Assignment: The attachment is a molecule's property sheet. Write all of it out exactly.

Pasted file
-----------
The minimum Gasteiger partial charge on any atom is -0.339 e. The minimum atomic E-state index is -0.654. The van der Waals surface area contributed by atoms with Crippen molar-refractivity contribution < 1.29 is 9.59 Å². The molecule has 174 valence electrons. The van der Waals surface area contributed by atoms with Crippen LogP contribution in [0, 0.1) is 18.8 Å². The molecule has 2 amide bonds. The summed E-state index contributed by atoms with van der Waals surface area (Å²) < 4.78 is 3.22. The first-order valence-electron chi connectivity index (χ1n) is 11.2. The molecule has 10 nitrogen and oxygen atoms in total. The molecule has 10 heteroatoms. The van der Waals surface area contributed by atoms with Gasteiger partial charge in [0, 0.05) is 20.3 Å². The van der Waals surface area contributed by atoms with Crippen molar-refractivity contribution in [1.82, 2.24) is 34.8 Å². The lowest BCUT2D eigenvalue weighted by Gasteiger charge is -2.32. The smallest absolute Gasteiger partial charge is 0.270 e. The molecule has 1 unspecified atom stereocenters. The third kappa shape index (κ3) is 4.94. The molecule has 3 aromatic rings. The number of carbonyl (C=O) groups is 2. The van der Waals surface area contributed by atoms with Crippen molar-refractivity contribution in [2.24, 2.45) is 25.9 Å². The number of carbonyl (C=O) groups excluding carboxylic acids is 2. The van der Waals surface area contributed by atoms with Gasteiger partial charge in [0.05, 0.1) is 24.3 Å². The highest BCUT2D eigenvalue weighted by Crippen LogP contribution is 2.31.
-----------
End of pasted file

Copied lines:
The minimum Gasteiger partial charge on any atom is -0.339 e. The minimum atomic E-state index is -0.654. The van der Waals surface area contributed by atoms with Crippen molar-refractivity contribution < 1.29 is 9.59 Å². The molecule has 174 valence electrons. The van der Waals surface area contributed by atoms with Crippen LogP contribution in [0, 0.1) is 18.8 Å². The molecule has 2 amide bonds. The summed E-state index contributed by atoms with van der Waals surface area (Å²) < 4.78 is 3.22. The first-order valence-electron chi connectivity index (χ1n) is 11.2. The molecule has 10 nitrogen and oxygen atoms in total. The molecule has 10 heteroatoms. The van der Waals surface area contributed by atoms with Gasteiger partial charge in [0, 0.05) is 20.3 Å². The van der Waals surface area contributed by atoms with Crippen molar-refractivity contribution in [1.82, 2.24) is 34.8 Å². The lowest BCUT2D eigenvalue weighted by Gasteiger charge is -2.32. The smallest absolute Gasteiger partial charge is 0.270 e. The molecule has 1 unspecified atom stereocenters. The third kappa shape index (κ3) is 4.94. The molecule has 3 aromatic rings. The number of carbonyl (C=O) groups is 2. The van der Waals surface area contributed by atoms with Crippen molar-refractivity contribution in [2.24, 2.45) is 25.9 Å². The number of carbonyl (C=O) groups excluding carboxylic acids is 2. The van der Waals surface area contributed by atoms with Gasteiger partial charge in [0.05, 0.1) is 24.3 Å². The highest BCUT2D eigenvalue weighted by Crippen LogP contribution is 2.31.